Aja Michael and Michele Keller met in college at 20 and 21 years old, a decade ago. On Oct. 26, 2007, they had a civil union in Vermont. Then, last Wednesday afternoon, a judge in Indiana overturned the gay marriage ban. Suddenly, without fanfare or warning, we were living in a state where gay marriage was legal. So they wed again, on June 25, 2014, in the Allen County Courthouse in Fort Wayne.
When a wedding is planned, people -- OK, brides -- tend to stress about things like the bridesmaid dresses, the perfect bracelet, the centerpieces, the venue, the boutonniere, the seat covers. The list could fill a painfully boring novel.
But when a gay couple living in a conservative state learn their home will suddenly recognize their union, they leave work and race to the courthouse. Aja and Michele “planned” their wedding in about an hour. Their list of “things” is a little shorter than a more traditional wedding’s list, where there is a proposal, and an engagement period, and a legal ceremony in front of a hundred friends and family.
But sometimes, “shorter” means “sweeter.”
The blue bib necklace
Aja and I work together, and Wednesday afternoon, she walked into my office and asked, “Did you hear?” I hadn’t. “A judge overturned the gay marriage ban in Indiana.” As I read the story on NPR, I cried. She beamed.
“I’ve already cried,” she said.
Over the next few minutes, her office was a bustle of phone calls and planning and questions. Before I knew it, she was rushing out the door, telling us bye, she was off to get married. She didn’t want to wait in case the decision was stayed, pulling Indiana, newly introduced into the 21st century, back into the old country.
“Wait!” I stopped her, unhooking my necklace. “Do you want something blue and borrowed?”
The dollar bill
A courthouse marriage, it appears, costs $40, two $20 transactions. Aja and Michele filled out the appropriate forms on a computer in the courthouse; talked to an employee; smiled at other gay couples getting their marriage certificates, too; followed another employee to a small, stuffy room. The two disappeared down a hallway, and I waited outside with my coworker Sandra and her boyfriend Kyle. A few minutes later, Michele jogged back out to the waiting room.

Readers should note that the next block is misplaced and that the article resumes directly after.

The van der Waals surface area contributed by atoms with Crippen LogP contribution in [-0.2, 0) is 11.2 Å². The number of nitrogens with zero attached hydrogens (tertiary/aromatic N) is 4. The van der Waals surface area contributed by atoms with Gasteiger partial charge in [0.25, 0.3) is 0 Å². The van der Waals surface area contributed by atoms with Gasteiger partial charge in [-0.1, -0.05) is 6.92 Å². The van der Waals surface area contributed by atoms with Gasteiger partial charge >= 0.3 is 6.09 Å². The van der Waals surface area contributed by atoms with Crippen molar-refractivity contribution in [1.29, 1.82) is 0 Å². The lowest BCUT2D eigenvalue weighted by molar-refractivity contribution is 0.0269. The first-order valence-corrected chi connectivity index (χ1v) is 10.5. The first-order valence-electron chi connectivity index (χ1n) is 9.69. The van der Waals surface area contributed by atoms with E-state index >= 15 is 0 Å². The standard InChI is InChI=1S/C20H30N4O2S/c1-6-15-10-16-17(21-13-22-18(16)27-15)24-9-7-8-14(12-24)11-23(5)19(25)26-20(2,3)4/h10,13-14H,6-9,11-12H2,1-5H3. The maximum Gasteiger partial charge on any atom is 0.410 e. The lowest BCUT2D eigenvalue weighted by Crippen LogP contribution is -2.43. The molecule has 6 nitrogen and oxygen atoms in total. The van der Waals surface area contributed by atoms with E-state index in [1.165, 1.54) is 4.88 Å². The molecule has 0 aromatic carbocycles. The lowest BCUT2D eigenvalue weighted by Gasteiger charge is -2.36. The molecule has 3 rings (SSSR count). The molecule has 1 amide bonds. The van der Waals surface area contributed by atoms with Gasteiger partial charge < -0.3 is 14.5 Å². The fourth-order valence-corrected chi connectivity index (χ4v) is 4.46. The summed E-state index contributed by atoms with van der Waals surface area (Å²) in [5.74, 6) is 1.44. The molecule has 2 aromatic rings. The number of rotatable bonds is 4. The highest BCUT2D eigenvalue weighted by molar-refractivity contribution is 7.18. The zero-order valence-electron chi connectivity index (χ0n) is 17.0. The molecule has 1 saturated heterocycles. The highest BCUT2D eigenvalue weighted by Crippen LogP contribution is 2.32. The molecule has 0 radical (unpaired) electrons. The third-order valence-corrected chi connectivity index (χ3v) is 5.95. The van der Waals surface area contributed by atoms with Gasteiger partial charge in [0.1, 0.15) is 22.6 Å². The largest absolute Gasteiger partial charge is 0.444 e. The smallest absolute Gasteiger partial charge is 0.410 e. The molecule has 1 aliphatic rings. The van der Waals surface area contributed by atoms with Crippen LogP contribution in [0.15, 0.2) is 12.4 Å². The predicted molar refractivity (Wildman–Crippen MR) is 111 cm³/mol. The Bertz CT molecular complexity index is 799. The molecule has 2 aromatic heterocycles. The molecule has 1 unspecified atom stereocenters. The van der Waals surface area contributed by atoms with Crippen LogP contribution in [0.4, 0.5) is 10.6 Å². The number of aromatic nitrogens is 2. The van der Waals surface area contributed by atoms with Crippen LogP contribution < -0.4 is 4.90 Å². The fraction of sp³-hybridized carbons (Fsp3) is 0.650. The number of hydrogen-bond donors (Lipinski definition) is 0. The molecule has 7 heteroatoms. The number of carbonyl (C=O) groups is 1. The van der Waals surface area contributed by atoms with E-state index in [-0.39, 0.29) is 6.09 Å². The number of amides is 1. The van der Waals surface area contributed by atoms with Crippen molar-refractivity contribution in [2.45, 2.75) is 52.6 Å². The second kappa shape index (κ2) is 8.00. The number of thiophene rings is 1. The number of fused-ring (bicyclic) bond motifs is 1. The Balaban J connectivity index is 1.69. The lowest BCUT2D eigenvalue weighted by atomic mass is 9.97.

“Does anyone have a dollar?” she asked, hands out, fingers splayed.
Sandra and I dug in our purses, but a woman we didn’t know, who had a fistfull of dollars -- for just such an emergency? -- handed one to Michele.
It epitomized the feeling in the courthouse: One of giving, of generosity, of selfless love. I have never wanted to hug so many strangers in my life. So many lives and loves were about to be legally validated that day in that place. The feeling in that small waiting room was one of excited expectation as everyone chattered. When a courthouse employee yelled at us to “Keep it down, people are working,” no one even minded.
For a wedding planned in an hour or less, Aja and Michele could not have asked for a more beautiful location: jade green marble pillars, mosaic glass ceiling, lush paintings of the forefathers lining the tops of the walls.
After waiting for a few minutes, a judge walked in, a young man in a suit with a shaved head. He asked where the women wanted to be wed -- ”Right here?” -- and noted their rings. He read through the ceremony quickly. I wish he had taken his time and allowed the words and their meaning to wash over the couple before him, and over the three friends in attendance. A photographer from the local newspaper was present, so portions of the ceremony are online, which means I can listen to the judge’s words again with the aid of a pause button:
“I do now therefore with the authority and laws by the state of Indiana vested in me as the magistrate of the Allen Superior Court pronounce you wife and wife. May the blessings of love and good fortune, health and happiness be with you always.”